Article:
Your work? It has spiritual (and material) value. It has energy, kundalini.
I have been blessed with many incredible yoga students, instructors and fellow teachers whose dedication and resolve have served as a continual source of inspiration.
I’ve also seen a lot of crap. The teacher who’s too busy ogling herself in the mirror to help students. The studio owner who implies that a fellow teacher is greedy and un-yogic because said teacher has not been paid in four months and desperately needs rent money. The mean girls who make fun of a new, unfashionably dressed student in the back row. The rock star teacher who treats his students like his own personal possessions.
‘Yoga’ is like clay, molded different ways by different people. Don’t let anybody tell you it is ‘unyogic’ to maintain your self-respect in your passion, which also happens to be your line of work. Maintain your boundaries. Process your joy. Own your disappointments. Sometimes the bullshitters are our greatest teachers.
5. Listen to your body while teaching.
In the quest to support yourself financially as a yogi-at-large you will teach many classes per week. Warm up before class and before poses which may present a greater risk of injury. Listen to your aches and pains. Arrange for a substitute if you need it. If an employer or studio owner pushes you beyond what your body can handle, take appropriate action. You are responsible for your own body. Respect it—because you’re also going to have to rest and recuperate it, if it comes to that.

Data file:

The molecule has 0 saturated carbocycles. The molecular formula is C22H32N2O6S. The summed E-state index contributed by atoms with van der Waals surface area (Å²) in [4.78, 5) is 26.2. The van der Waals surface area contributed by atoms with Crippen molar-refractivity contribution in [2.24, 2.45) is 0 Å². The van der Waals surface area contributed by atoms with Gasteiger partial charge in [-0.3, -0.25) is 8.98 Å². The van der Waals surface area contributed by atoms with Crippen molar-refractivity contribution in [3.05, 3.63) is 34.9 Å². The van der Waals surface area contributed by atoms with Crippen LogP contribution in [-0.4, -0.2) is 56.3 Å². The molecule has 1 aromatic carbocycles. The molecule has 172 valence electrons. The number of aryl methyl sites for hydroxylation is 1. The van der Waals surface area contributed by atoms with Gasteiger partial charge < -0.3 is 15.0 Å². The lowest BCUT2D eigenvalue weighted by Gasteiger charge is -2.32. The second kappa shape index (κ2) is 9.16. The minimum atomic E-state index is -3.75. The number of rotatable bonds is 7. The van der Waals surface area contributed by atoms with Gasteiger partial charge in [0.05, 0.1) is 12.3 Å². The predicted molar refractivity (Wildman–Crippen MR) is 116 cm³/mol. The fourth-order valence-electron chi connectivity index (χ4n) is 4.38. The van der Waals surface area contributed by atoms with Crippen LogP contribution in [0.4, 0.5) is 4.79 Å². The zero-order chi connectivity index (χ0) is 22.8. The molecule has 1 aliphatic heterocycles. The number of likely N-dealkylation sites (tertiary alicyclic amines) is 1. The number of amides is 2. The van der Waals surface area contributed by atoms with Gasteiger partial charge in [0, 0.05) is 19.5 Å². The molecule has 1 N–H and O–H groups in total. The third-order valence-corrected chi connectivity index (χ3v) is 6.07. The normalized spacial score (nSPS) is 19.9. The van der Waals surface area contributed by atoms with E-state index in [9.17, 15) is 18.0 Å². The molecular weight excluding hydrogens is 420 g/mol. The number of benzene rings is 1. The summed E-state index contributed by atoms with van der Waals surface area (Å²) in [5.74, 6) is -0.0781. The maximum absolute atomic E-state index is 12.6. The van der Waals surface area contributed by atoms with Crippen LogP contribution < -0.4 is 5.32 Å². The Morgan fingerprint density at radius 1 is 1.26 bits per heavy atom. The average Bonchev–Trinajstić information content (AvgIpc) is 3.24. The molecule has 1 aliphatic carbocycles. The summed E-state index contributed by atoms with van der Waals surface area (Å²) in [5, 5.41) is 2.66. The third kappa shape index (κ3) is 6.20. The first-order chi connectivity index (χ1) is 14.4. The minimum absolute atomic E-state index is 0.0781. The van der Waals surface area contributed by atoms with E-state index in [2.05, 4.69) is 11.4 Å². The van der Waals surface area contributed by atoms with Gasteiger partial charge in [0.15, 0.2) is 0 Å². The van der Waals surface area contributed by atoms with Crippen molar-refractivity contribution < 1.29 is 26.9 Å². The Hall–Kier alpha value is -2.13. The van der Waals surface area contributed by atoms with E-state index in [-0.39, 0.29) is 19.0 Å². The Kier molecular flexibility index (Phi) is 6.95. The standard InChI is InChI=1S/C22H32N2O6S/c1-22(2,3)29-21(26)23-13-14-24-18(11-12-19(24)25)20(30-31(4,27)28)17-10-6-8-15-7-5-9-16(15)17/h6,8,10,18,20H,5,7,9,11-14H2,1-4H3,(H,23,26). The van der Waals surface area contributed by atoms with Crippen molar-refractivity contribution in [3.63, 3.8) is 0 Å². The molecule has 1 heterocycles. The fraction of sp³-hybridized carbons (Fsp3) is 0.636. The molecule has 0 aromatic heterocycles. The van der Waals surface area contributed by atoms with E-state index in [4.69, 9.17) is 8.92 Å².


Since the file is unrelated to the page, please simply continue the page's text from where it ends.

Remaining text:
6. Remember What Brought You Here. Teach part-time if you need to.
Most yoga teachers have that a-ha moment.
For me, it was a savasana on top of a roof in India many years ago. After a long practice, I felt all of my worries melting away, buoyed atop a deep tide of theta waves, a rose-scented state of bliss. I suddenly felt the urge to learn more about this ancient art. I wanted to work with others, to help them feel as well as I did in that moment.
Sometimes we lose sight of it, deep in the thick of trying to make our dreams a reality.
What is your a-ha moment? Hold onto it closely and remember, lest you lose faith. Keep the love. Maybe several classes a week with dedicated students—without the financial pressure to make your passion a career—may be just what you need.
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Ed: Lynn Hasselberger